10. audiokid

    audiokid Staff

    Actually my thoughts as well, but also why I wondered about your ad or pre.
    Royers have a really awesome wind screen so if you do go with one, be sure to include their mesh screen.

    I'm thinking the 002 was a huge reason why you aren't happy. Maybe after you get the 16.0.2 that rode will sound better too.
  11. Boswell

    Boswell Moderator Distinguished Member

    I would wait until you get the Presonus mixer before you make any decisions on the microphone. The Digi 002 can suffer from input overload even with the gain trim set to minimum when using high-output condenser mics that have no built-in pads.

    If you aim to continue using the 002, it could well be worth your while trying a 20dB in-line pad between the NT1-A and the 002 input. Try to get a low-resistance type of pad that does not give excessive voltage drop for phantom power.
  12. pcrecord

    pcrecord Don't you want the best recording like I do ? Well-Known Member

    All the above, OR the NT1-A is deffective, how does it run on other sources ?

    I had a customer once, she blasted my KSM-32 with My DBX576. She sang this ballad wonderfully and at a point she open up to a very powerfull chorus.
    I switched on the -10db pad on the mic and ask her to sing at an angle, then manually engaged the -20db pad on the DBX, just for this passage.

    If the mic is not defective, you will be impress of the ADL700. I'm pretty sure, you will rediscover all your mic through it.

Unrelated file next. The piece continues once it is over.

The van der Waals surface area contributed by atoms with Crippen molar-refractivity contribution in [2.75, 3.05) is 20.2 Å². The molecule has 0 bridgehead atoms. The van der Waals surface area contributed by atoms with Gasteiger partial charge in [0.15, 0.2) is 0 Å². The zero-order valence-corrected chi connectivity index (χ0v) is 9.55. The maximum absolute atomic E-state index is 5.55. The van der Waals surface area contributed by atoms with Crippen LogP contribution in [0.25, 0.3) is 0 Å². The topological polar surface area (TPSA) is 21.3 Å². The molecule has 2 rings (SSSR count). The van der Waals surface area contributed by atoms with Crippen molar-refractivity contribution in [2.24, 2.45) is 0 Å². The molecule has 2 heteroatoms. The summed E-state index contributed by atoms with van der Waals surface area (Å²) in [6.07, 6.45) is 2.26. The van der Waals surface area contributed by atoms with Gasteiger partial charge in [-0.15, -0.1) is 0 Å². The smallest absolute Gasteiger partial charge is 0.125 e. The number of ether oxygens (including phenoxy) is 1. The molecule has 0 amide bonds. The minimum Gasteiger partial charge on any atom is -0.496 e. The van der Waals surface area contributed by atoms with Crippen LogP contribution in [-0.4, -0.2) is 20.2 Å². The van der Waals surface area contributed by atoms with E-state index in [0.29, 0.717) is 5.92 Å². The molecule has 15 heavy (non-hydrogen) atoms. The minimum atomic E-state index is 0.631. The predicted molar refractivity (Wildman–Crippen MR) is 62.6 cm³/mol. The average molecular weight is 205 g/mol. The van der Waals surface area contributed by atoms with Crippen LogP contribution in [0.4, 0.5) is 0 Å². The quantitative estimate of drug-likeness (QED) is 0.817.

Also : there's nothing wrong with the sm57 ! If the sound is right, keep using it !! ;)
  13. dvdhawk

    dvdhawk Well-Known Member

    I investigated the Shure KSM313, based on Davedog's recommendation - sometime shortly after Shure bought out Crowley & Tripp. They claimed the "Roswellite" ribbon was significantly more rugged than a conventional ribbon without sacrificing any of the good traits of a ribbon. At this point, I still do virtually all of my recording on-location, so the last thing I need is something that has to be handled with kid-gloves.

    When I finally got a chance to grab one at a good price, (which is still a little north of your stated $1000 price-point in US dollars) I started using it on vocal tracks and electric guitars with very nice results. It certainly was a welcome addition to the collection which includes, AKG C414-XLS / Neumann TLM-192 / Shure SM7B as the most commonly used vocal mics and AKG D3600 / Audix i5 / Sennheiser MD441 / MD409 / e906 / Shure SM57 as the most used mics on a guitar-amp. I'm looking forward to experimenting with it in a M/S set-up on acoustic guitar too.